Needless to say, I know you are wrong, and more to the point, whatever you get or miss from this music is not proof of anything other than the limits of your perception - limits we all have for various things.
I don't think my opinion is caused by bias - Simon Moon, who apparently listens mostly to contemporary music admitted himself that emotions tend to be more vague than in CPT and actually said that's a good thing. Is he "wrong" as well?
 

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chipia said:
But I don't think anybody was saying that serial music is "not emotional" but that it doesn't convey positive emotions like happiness well, or at best relatively.
You know, I think that's true. I don't hear joy or happiness in atonal music. Mostly I hear "analytical" and even coldness or hardness, which has its place.
SanAntone said:
Needless to say, I know you are wrong, and more to the point, whatever you get or miss from this music is not proof of anything other than the limits of your perception - limits we all have for various things.
So much for individual interpretation. If you don't hear this just like I do, you're wrong and intellectually dishonest. And limited.
 

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But I don't think anybody was saying that serial music is "not emotional" but that it doesn't convey positive emotions like happiness well, or at best relatively. In the Schönberg Piano Concerto the outer movements have a less dark vibe compared to the inner ones, but they don't really recall happiness or an "easy life" by themselves.
So? Is that what music is required to do?
 

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I don't think my opinion is caused by bias - Simon Moon, who apparently listens mostly to contemporary music admitted himself that emotions tend to be more vague than in CPT and actually said that's a good thing. Is he "wrong" as well?
Simon Moon is entitled to his opinion, I will leave it to him to explain or not.

I am not the one claiming that a certain kind of music does or does not express emotions. I don't happen to listen to music for that purpose, but I also perceive that all music, atonal music included, is open to that kind of perception by a variety of listeners. I also think that as listeners we have holes in our perception which can leave some music outside of our appreciation.

The difference between you and I is that I don't blame the music.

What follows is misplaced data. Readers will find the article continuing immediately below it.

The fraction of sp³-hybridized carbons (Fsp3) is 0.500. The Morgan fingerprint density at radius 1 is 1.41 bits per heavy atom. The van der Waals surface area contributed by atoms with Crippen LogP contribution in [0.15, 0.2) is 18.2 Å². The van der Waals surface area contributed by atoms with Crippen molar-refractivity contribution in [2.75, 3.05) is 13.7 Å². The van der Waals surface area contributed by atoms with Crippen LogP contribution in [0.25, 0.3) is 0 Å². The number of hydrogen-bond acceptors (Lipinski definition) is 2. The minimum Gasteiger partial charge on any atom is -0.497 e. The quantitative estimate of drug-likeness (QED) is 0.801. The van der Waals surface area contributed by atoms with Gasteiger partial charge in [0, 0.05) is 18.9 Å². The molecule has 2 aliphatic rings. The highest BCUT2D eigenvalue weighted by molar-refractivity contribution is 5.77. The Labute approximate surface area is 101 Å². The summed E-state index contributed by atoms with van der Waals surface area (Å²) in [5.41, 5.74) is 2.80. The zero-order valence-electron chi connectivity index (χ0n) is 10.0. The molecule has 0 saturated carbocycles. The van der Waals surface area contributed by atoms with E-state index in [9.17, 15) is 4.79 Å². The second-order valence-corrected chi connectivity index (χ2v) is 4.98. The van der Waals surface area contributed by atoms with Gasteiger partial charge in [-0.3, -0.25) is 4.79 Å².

You know, I think that's true. I don't hear joy or happiness in atonal music. Mostly I hear "analytical" and even coldness or hardness, which has its place.
So much for individual interpretation. If you don't hear this just like I do, you're wrong and intellectually dishonest. And limited.
I have never said that. This is a paraphrase of some of what I have said, different people will hear different things in any music. Only, some blame the music for what they don't get out of it.
 

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Well happiness is one of the most fundamental human emotions, so I think it should be part of music just like anything else. I see no good reason to exclude it.
Who's excluding it? I'm simply saying it's not required. I'm pretty sure Ravel wasn't aiming for happiness when writing Pavane pour une infante défunte.
 

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No YOU implied it's a standard which "Bubbles" failed to meet.
You're using Equivocation. You were the very first one to use "standard". I thought you meant a personal standard, personal criteria I used. When judging, a person will use both their personal standards and biases in addition to universal standards such as the example I gave. I explained in post #727 this difference which you ignored. There are standards to the craft of composition no matter what the "practice" (your term) is. Like the example I gave in post #725 DOESN'T MATTER if it's Classical, Romantic, Tonal, Serial, Microtonal, Impressionistic...it doesn't matter.

That standard applies to all music. There are other standards of orchestration, such as writing an A below the staff in a bassoon part. The standards of the craft of composition do not allow for this, no matter what the "practice" is.

In fact, that is why the composer of "Bubbles" removed those very notes from his children's improvisation. He was following the "standards" of the craft of composition as set by history and experts, to help the judges determine his piece as a piece of better quality than it would have been determined had he not followed that standard.

The point is that that standard was set by composers who were in turn violators of standards. Standard-bearer Saint-Saëns felt that Debussy et al were violators of all that was high and holy while you now use those same composers as a standard yourself.
That's where you are wrong. The vast majority of standards of compositional craft have been developed from ALL great composers and compositions since the very beginning. It is what they all have in common. Like I said, the two examples I've used so far in orchestration apply to ALL PERIODS and ALL STYLES and ALL COMPOSERS, regardless of whether the music you're orchestrating moves the listener or not. It doesn't matter. That is afterwards.